Explore More UCR Biological Collections
UCR has an astounding, but sometimes underappreciated, range of natural history collections, approaching 4 million specimens. Infrastructure to UCR provided by the collections has been leveraged in a number of projects to UCR faculty resulting in over ten million dollars in federal grants and private donations over the past five years. In addition to the six main UCR collections, the following also have a significant impact on supporting and extending UCR research, teaching, and outreach:
The UCR World Phytophthora Collection curates more than 6500 living (in liquid N2) isolates including about 90 species/types collected worldwide from a wide range of hosts. Phytophthora includes an array of some of the most destructive agricultural pathogens and provides an important resource and voucher repository in support of worldwide research on this group. At UCR the collection is an important resource for teaching and investigation, including undergraduate research. Support for the collection has included competitive USDA grants. https://phytophthora.ucr.edu/
The UCR Avocado Germplasm Collections maintain two collections of avocado germplasm, located at the South Coast Research and Extension Center in Irvine, CA. One of these collections focuses on horticultural varieties and their utilization in the UCR avocado-breeding program. The second collection emphasizes related species and genera that may be of value in other types of research and in development of avocado rootstocks. The collections together total several hundred selections. http://ucavo.ucr.edu/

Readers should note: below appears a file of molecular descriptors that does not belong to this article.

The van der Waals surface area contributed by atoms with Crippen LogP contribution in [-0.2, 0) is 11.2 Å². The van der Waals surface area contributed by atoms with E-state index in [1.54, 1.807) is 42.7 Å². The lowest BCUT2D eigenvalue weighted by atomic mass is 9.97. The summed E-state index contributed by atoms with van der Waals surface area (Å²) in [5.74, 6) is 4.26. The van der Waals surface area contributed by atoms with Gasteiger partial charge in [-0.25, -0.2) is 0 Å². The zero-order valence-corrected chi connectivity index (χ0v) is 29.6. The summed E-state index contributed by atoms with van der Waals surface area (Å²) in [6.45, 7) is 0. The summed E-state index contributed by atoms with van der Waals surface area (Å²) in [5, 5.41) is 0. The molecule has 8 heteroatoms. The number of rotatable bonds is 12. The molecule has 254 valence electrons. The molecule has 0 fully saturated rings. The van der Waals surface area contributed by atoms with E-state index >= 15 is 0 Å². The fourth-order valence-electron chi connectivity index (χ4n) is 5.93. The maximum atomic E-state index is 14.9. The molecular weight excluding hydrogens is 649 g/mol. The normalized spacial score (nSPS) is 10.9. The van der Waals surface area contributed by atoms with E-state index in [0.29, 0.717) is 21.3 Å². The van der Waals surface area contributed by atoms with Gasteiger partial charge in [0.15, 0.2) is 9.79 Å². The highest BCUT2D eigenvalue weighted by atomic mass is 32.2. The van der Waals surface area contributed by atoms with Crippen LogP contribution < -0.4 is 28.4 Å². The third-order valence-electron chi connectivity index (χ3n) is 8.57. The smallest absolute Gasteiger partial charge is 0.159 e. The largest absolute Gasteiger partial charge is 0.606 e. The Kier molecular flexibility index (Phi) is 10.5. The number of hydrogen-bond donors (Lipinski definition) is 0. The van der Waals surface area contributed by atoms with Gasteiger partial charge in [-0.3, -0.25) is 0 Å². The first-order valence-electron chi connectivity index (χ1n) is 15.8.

The UCR Wheat Germplasm Collection: was started to study wheat evolution and consists of 2,000+ wild wheats, relatives, and primitive landraces from the Mediterranean and Middle East countries. Started in the 1970s, it was for many years a major source of wheat germplasm for disease resistance, but has now largely been duplicated by the USDA Germplasm Collection at Aberdeen ID, the Wheat Genetic Stocks collection at Manhattan, KS and by CIMMYT, Mexico. More recent collections from Syria, Turkey, Lebanon and Armenia are duplicated at ICARDA, Aleppo, Syria. Funding support comes from RASP and sometimes federal or California Wheat Commission funds. Increased interest in the collection is expected since NSF and USDA granting agencies are now interested in root characters as a way to increase water and nutrient uptake and ultimately increase grain yield. For the last 100 years these agencies have largely neglected crop root characters and the genes that control them. The collection helps train undergraduate and graduate students in germplasm biodiversity, root genetics and plant breeding.
Wheat Cytogenetics Aneuploid Stocks
The UCR Wheat Cytogenetics Aneuploid Stocks Collection: is allied with the Wheat Germplasm Collection and numbers an additional 8,000 genetic stocks. It includes the classical wheat chromosome aneuploidy stocks made by Dr. E.R. Sears (USDA, Columbia MO) and more recent cytogenetic constructs in CIMMYT wheats made by Adam Lukaszewski. He is now the world keeper of Sears’ collection since the USDA discontinued curation in Missouri. It is often used by molecular geneticists for specific chromosome arms for chromosome sorting and molecular mapping. In addition, Adam has several thousand recombinant inbred lines and doubled haploid combinations of specific F1 hybrids also used in molecular mapping. Funding comes from RASP, and for other turf genera constructs from the Turfgrass program. The collection is used to train undergraduate and graduate students in grass genetics and drought physiology. The collection is heavily used by grass scientists around the world.